As parents we naturally want the best for our children. When we find something they enjoy or discover a measure of talent we want to invest. I think that’s kind of normal.

When it comes to prioritizing time and money we generally pursue talent development over faith development and this could come with real consequence.

According to a 2017 article in USA today…

“Nearly 20% of U.S. families spend more than $12,000 a year, or $1,000 per month, on youth sports, per child, according to a TD Ameritrade survey of parents between 30 and 60 years old with $25,000 in investable assets with kids currently playing youth sports or ones that did. That’s in line with the median mortgage payment of $1,030 that Americans make monthly, according to the U.S. Census Bureau.”

And that’s just youth sports. When you take into account all aspects of talent development and consider the time and money associated, the collective investment of families on talent development is unknown but likely astronomical. While the development of talent is a good thing, it’s not the only thing, or even the main thing.

Here’s a question? What kind of time and money do we invest when it comes to the faith development of our children? I don’t have clear data at hand to answer that question but my hunch is that it pales in comparison to the time and money we spend on talent development.

It may be a bigger issue than that though. In America our identity is often in “what we do.” So for a child who becomes a teenager whose parents are highly invested in their talent, they will likely identify first as a dancer, baseball player, a band member, soccer player, or whatever. To the entire western world, this is normal and celebrated.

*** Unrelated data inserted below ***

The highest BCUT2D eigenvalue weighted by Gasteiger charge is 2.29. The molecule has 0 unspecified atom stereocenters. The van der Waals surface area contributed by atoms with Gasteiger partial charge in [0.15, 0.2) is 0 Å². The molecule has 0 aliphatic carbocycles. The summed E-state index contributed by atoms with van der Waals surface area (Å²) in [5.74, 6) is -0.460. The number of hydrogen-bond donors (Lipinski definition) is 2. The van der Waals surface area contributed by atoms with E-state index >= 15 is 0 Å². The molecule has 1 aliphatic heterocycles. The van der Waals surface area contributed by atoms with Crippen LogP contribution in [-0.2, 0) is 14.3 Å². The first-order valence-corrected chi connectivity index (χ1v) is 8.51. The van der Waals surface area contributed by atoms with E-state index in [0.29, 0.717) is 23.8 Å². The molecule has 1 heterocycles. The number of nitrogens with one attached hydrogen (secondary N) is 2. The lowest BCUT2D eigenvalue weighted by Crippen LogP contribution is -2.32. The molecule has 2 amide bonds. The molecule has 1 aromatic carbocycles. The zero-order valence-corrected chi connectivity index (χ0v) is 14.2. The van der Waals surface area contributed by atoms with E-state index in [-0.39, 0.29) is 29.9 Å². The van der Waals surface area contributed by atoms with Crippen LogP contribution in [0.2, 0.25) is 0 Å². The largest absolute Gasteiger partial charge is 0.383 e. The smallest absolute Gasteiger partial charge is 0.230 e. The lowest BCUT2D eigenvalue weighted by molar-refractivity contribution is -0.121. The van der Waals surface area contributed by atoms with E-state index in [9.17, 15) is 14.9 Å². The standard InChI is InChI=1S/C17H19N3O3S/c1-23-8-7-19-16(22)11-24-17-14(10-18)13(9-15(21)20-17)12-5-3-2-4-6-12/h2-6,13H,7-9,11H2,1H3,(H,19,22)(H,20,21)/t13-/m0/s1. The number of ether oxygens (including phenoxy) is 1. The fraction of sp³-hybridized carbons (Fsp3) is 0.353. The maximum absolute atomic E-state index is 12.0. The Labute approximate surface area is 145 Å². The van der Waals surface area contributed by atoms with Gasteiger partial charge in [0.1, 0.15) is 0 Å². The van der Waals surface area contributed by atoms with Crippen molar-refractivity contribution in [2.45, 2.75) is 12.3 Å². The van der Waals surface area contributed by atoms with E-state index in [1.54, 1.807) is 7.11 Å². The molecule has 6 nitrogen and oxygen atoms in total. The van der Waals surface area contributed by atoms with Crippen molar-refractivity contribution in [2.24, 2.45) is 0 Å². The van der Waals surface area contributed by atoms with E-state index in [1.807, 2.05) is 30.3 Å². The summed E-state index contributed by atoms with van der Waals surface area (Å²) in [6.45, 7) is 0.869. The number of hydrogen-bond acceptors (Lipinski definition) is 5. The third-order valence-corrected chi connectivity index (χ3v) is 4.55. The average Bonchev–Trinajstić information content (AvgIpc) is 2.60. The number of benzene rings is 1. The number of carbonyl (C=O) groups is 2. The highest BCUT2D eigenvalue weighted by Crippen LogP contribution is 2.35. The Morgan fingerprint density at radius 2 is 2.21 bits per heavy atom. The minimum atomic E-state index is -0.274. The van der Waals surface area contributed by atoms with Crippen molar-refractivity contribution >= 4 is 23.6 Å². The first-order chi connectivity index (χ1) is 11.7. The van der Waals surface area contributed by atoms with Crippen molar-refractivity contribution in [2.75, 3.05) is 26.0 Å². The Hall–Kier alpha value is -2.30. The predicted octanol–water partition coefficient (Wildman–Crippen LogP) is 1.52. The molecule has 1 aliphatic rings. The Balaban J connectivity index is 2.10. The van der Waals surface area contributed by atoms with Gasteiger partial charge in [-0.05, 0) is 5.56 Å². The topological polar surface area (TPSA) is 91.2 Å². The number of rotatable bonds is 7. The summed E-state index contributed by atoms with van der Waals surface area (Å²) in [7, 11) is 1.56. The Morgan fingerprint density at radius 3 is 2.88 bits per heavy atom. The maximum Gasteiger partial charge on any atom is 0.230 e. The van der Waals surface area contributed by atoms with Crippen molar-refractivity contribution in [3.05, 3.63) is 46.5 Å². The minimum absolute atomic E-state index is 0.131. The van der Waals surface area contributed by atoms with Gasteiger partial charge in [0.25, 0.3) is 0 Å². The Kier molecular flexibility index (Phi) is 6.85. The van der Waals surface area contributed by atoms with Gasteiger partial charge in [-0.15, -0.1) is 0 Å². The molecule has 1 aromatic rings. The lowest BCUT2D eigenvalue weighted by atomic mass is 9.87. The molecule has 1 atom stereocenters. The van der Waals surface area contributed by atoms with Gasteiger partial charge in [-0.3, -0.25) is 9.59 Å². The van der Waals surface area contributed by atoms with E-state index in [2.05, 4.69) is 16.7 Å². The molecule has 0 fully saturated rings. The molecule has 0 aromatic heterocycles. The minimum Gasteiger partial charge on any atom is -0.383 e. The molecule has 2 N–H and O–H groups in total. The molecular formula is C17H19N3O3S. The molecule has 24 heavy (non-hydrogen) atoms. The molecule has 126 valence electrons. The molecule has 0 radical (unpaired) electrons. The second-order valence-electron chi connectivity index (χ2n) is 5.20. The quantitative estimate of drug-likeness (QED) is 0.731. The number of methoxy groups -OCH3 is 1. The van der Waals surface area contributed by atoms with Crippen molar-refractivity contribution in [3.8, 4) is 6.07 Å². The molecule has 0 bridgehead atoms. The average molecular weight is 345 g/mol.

As Christian parents we long for more: To see our children grow into adults who walk with Jesus all of their days. Our biblical mandate is to teach them to love God with all of their heart, soul, mind, and strength, and love their neighbor as themselves. We pray their identity is formed in Christ. If our priorities are evidenced by our behaviors and our pursuits are resourced with our time and money, are we investing in their faith development in ways even in the same ball park as their talent development? Only you can answer that question for your family.

One day our children will discover an end to their talent which is paramount in their current lives. When I was 20 years old, after a good run with soccer, I ripped a hamstring, rehabbed and recovered, and then ripped the other one. Over. My faith however, developed first by my parents and then by so many others, continues to grow and help me move forward on the mountain tops and in the deepest valleys of life.

I am concerned that, as parents, we pursue talent development over faith development and one day our children will discover talent doesn’t always help and their faith is shallow especially when life is painful or difficult. The consequence here can be eternal.

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